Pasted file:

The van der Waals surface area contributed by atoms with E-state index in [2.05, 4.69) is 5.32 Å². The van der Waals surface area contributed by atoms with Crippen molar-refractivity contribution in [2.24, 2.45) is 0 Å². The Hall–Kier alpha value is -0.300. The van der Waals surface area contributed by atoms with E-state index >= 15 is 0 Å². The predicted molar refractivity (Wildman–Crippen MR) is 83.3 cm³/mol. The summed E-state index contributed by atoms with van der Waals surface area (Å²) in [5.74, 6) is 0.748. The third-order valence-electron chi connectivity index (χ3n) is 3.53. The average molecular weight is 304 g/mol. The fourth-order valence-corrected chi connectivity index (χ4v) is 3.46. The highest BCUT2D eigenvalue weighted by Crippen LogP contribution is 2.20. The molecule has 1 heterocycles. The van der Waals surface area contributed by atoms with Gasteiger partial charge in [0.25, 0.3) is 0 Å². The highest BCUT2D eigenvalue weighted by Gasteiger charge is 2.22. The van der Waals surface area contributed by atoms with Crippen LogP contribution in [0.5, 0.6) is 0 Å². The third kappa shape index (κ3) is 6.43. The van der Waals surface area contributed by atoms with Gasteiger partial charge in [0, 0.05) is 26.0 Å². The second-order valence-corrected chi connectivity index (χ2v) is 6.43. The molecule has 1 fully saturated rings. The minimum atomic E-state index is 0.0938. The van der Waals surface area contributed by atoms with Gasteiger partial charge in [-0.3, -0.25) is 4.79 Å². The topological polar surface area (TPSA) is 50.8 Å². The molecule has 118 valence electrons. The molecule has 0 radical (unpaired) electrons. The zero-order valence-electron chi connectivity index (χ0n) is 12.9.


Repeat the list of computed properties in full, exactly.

The van der Waals surface area contributed by atoms with E-state index in [2.05, 4.69) is 5.32 Å². The van der Waals surface area contributed by atoms with Crippen molar-refractivity contribution in [2.24, 2.45) is 0 Å². The Hall–Kier alpha value is -0.300. The van der Waals surface area contributed by atoms with E-state index >= 15 is 0 Å². The predicted molar refractivity (Wildman–Crippen MR) is 83.3 cm³/mol. The summed E-state index contributed by atoms with van der Waals surface area (Å²) in [5.74, 6) is 0.748. The third-order valence-electron chi connectivity index (χ3n) is 3.53. The average molecular weight is 304 g/mol. The fourth-order valence-corrected chi connectivity index (χ4v) is 3.46. The highest BCUT2D eigenvalue weighted by Crippen LogP contribution is 2.20. The molecule has 1 heterocycles. The van der Waals surface area contributed by atoms with Gasteiger partial charge in [0.25, 0.3) is 0 Å². The highest BCUT2D eigenvalue weighted by Gasteiger charge is 2.22. The van der Waals surface area contributed by atoms with Crippen LogP contribution in [0.5, 0.6) is 0 Å². The third kappa shape index (κ3) is 6.43. The van der Waals surface area contributed by atoms with Gasteiger partial charge in [0, 0.05) is 26.0 Å². The second-order valence-corrected chi connectivity index (χ2v) is 6.43. The molecule has 1 fully saturated rings. The minimum atomic E-state index is 0.0938. The van der Waals surface area contributed by atoms with Gasteiger partial charge in [-0.3, -0.25) is 4.79 Å². The topological polar surface area (TPSA) is 50.8 Å². The molecule has 118 valence electrons. The molecule has 0 radical (unpaired) electrons. The zero-order valence-electron chi connectivity index (χ0n) is 12.9.